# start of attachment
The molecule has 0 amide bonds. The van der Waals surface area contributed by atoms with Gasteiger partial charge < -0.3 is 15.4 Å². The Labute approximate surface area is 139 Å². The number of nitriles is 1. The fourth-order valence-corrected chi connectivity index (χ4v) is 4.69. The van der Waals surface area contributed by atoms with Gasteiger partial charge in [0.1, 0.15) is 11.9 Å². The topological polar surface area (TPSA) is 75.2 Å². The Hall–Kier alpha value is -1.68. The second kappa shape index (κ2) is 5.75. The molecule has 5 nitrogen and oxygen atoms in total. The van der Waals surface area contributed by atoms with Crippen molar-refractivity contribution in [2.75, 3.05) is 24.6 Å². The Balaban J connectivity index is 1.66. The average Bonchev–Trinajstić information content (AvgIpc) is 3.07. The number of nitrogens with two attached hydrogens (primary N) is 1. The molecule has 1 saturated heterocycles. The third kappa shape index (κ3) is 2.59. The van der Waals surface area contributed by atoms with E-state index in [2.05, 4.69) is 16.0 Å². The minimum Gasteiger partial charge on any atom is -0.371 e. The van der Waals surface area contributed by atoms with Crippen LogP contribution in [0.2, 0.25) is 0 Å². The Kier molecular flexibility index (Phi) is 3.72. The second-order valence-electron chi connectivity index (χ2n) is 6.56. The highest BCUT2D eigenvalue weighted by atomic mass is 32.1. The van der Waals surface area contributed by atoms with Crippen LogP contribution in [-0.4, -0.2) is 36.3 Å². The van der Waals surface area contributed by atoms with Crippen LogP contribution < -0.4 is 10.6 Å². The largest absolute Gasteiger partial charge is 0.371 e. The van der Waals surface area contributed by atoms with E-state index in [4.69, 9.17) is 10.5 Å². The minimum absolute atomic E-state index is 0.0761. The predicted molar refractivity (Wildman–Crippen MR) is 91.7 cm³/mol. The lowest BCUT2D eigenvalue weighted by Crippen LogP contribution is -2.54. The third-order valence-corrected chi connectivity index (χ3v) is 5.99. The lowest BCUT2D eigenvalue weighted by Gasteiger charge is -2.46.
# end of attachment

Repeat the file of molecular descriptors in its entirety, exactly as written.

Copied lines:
The molecule has 0 amide bonds. The van der Waals surface area contributed by atoms with Gasteiger partial charge < -0.3 is 15.4 Å². The Labute approximate surface area is 139 Å². The number of nitriles is 1. The fourth-order valence-corrected chi connectivity index (χ4v) is 4.69. The van der Waals surface area contributed by atoms with Gasteiger partial charge in [0.1, 0.15) is 11.9 Å². The topological polar surface area (TPSA) is 75.2 Å². The Hall–Kier alpha value is -1.68. The second kappa shape index (κ2) is 5.75. The molecule has 5 nitrogen and oxygen atoms in total. The van der Waals surface area contributed by atoms with Crippen molar-refractivity contribution in [2.75, 3.05) is 24.6 Å². The Balaban J connectivity index is 1.66. The average Bonchev–Trinajstić information content (AvgIpc) is 3.07. The number of nitrogens with two attached hydrogens (primary N) is 1. The molecule has 1 saturated heterocycles. The third kappa shape index (κ3) is 2.59. The van der Waals surface area contributed by atoms with E-state index in [2.05, 4.69) is 16.0 Å². The minimum Gasteiger partial charge on any atom is -0.371 e. The van der Waals surface area contributed by atoms with Crippen LogP contribution in [0.2, 0.25) is 0 Å². The Kier molecular flexibility index (Phi) is 3.72. The second-order valence-electron chi connectivity index (χ2n) is 6.56. The highest BCUT2D eigenvalue weighted by atomic mass is 32.1. The van der Waals surface area contributed by atoms with Crippen LogP contribution in [-0.4, -0.2) is 36.3 Å². The van der Waals surface area contributed by atoms with Crippen LogP contribution < -0.4 is 10.6 Å². The largest absolute Gasteiger partial charge is 0.371 e. The van der Waals surface area contributed by atoms with E-state index in [4.69, 9.17) is 10.5 Å². The minimum absolute atomic E-state index is 0.0761. The predicted molar refractivity (Wildman–Crippen MR) is 91.7 cm³/mol. The lowest BCUT2D eigenvalue weighted by Crippen LogP contribution is -2.54. The third-order valence-corrected chi connectivity index (χ3v) is 5.99. The lowest BCUT2D eigenvalue weighted by Gasteiger charge is -2.46.